Often it can be difficult to recognise or articulate your experience as family or intimate partner violence. This may be due to ongoing control, manipulation or gaslighting as well as minimisation from family, friends, or the person using violence.

People may experience intimate partner violence from a current partner, partners or ex-partners. Family Violence can be used by someone from family of origin, chosen family, or someone in a caring role.

When someone is using family or intimate partner violence towards you, you may begin to doubt yourself or think the behaviours are in your imagination. Some of us feel ashamed or worry about what others will say or think about us and whether our relationships are healthy.

If you are fearful, nervous or worried about your relationship, seek support.

You can call With Respect for support, advice and referral.

Intimate partner violence and family violence in LGBTIQ+ relationships

 

Some experiences of intimate partner violence and family violence can be unique to our LGBTIQ+ relationships and our chosen families. Here are a few examples of the kind of experiences some people report.  This is a good way to check in about your own relationships but is not a complete list.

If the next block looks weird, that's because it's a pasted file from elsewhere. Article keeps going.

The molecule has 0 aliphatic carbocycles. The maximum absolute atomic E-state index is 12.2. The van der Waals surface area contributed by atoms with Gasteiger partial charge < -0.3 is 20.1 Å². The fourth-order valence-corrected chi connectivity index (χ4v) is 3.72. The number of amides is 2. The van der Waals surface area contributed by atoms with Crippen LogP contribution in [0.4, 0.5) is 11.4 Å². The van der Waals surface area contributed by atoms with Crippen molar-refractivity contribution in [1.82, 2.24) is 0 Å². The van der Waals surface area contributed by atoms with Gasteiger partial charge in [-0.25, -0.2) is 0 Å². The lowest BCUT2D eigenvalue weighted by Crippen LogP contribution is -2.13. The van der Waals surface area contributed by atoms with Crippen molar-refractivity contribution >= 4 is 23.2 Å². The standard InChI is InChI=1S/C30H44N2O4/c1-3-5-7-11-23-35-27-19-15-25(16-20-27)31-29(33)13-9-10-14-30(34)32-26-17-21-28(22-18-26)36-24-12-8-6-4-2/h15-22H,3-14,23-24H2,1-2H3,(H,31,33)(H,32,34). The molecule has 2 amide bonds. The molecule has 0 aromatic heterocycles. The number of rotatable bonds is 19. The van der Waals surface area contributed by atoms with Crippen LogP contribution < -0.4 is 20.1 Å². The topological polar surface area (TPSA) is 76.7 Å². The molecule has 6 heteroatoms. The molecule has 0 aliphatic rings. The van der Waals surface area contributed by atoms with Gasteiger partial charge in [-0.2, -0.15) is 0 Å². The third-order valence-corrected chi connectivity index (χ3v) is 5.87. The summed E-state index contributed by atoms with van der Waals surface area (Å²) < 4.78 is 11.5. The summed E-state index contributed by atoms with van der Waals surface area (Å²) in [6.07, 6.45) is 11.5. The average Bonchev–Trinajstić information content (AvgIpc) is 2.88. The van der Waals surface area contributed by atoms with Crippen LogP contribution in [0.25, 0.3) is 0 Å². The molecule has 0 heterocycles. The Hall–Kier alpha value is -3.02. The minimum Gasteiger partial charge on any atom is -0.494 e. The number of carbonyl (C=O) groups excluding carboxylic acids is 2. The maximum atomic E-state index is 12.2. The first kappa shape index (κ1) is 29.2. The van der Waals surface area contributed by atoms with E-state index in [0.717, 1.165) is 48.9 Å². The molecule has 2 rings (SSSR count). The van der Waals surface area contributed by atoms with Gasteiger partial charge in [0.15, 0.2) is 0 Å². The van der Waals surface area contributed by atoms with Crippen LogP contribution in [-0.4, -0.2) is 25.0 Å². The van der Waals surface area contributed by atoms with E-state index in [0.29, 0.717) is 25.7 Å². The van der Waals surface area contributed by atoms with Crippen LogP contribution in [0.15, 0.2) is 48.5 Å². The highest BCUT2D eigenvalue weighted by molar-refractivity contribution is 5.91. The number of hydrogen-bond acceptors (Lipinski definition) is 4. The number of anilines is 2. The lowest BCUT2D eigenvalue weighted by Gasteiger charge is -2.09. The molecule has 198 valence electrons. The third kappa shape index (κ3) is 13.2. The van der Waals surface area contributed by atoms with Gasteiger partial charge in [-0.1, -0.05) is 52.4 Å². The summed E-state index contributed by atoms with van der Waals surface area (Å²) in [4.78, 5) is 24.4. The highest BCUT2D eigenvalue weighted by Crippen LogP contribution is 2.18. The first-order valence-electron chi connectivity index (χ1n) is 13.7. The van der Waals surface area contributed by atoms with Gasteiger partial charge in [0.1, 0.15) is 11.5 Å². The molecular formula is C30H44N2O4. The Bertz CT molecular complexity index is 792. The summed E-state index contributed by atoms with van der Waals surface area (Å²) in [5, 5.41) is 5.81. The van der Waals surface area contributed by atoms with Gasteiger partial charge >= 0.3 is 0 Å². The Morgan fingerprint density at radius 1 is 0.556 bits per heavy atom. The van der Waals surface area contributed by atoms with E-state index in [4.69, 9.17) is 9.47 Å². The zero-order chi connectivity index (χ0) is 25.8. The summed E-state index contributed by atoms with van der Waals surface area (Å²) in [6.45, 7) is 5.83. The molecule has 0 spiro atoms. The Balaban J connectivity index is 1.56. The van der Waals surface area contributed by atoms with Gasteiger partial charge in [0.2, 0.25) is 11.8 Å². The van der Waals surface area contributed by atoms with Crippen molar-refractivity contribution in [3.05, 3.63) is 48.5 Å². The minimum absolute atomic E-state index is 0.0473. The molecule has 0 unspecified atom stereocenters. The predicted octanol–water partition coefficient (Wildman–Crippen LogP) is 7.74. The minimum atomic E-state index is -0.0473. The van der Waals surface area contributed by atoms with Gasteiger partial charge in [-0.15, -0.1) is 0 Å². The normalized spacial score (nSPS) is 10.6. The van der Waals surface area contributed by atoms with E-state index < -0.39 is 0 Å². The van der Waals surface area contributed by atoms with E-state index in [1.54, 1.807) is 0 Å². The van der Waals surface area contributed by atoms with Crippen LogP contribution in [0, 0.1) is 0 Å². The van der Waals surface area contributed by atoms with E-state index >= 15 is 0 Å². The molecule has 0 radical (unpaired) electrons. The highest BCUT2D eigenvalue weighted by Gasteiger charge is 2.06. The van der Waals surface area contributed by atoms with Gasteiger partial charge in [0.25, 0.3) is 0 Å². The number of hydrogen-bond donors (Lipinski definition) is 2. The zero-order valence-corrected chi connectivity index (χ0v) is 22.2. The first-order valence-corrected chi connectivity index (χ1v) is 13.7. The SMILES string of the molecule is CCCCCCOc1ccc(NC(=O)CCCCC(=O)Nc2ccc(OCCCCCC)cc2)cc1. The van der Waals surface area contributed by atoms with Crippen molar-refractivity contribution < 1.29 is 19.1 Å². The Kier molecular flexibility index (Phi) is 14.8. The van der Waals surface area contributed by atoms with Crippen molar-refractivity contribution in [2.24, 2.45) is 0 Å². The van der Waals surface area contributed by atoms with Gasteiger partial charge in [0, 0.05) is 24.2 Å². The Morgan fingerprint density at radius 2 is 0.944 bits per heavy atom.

These behaviours may be an indication that you should seek support or advice from a family violence specialist.

Does your partner:

  • Humiliate you, call you names or make fun of your body?
  • Threaten to ‘out’ your sexuality, gender (identity, expression or history) or variation in sex characteristics to your friends, family or work?
  • Threaten to ‘out’ your sexual health history or status (i.e HIV status)?
  • Isolate or prevent you from attending LGBTIQ events or venues?
  • Attempt to convince you their behaviour is normal or that family violence doesn’t exist in LGBTIQ relationships?
  • Undermine your parenting on the basis of your sexuality or gender identity?
  • Pressure you to have surgery against your wishes?
  • Force or pressure you to perform?